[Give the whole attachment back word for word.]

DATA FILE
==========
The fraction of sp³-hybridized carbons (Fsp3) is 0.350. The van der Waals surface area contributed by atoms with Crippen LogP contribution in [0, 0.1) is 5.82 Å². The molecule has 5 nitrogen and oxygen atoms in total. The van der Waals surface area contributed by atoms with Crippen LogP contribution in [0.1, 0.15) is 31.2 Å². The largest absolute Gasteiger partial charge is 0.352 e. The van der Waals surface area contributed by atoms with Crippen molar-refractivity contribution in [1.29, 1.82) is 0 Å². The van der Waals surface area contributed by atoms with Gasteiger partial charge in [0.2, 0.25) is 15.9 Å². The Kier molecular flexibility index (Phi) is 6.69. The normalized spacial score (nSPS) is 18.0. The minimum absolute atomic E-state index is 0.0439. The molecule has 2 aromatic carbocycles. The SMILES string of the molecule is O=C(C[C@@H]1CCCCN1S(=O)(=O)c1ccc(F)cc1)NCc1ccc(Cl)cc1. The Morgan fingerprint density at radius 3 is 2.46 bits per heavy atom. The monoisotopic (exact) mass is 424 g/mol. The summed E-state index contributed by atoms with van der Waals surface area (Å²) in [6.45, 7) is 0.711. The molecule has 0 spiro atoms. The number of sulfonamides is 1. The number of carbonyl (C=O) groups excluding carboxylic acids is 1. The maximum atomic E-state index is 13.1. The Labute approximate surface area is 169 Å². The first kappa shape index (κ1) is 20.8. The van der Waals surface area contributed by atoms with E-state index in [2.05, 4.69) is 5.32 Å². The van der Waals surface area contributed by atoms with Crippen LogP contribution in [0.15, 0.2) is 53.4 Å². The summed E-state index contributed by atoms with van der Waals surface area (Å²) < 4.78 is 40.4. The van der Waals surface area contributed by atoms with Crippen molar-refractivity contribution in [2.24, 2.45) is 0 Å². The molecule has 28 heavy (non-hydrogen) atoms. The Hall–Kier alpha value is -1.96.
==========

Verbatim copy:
The fraction of sp³-hybridized carbons (Fsp3) is 0.350. The van der Waals surface area contributed by atoms with Crippen LogP contribution in [0, 0.1) is 5.82 Å². The molecule has 5 nitrogen and oxygen atoms in total. The van der Waals surface area contributed by atoms with Crippen LogP contribution in [0.1, 0.15) is 31.2 Å². The largest absolute Gasteiger partial charge is 0.352 e. The van der Waals surface area contributed by atoms with Crippen molar-refractivity contribution in [1.29, 1.82) is 0 Å². The van der Waals surface area contributed by atoms with Gasteiger partial charge in [0.2, 0.25) is 15.9 Å². The Kier molecular flexibility index (Phi) is 6.69. The normalized spacial score (nSPS) is 18.0. The minimum absolute atomic E-state index is 0.0439. The molecule has 2 aromatic carbocycles. The SMILES string of the molecule is O=C(C[C@@H]1CCCCN1S(=O)(=O)c1ccc(F)cc1)NCc1ccc(Cl)cc1. The Morgan fingerprint density at radius 3 is 2.46 bits per heavy atom. The monoisotopic (exact) mass is 424 g/mol. The summed E-state index contributed by atoms with van der Waals surface area (Å²) in [6.45, 7) is 0.711. The molecule has 0 spiro atoms. The number of sulfonamides is 1. The number of carbonyl (C=O) groups excluding carboxylic acids is 1. The maximum atomic E-state index is 13.1. The Labute approximate surface area is 169 Å². The first kappa shape index (κ1) is 20.8. The van der Waals surface area contributed by atoms with E-state index in [2.05, 4.69) is 5.32 Å². The van der Waals surface area contributed by atoms with Crippen LogP contribution in [0.15, 0.2) is 53.4 Å². The summed E-state index contributed by atoms with van der Waals surface area (Å²) < 4.78 is 40.4. The van der Waals surface area contributed by atoms with Crippen molar-refractivity contribution in [2.24, 2.45) is 0 Å². The molecule has 28 heavy (non-hydrogen) atoms. The Hall–Kier alpha value is -1.96.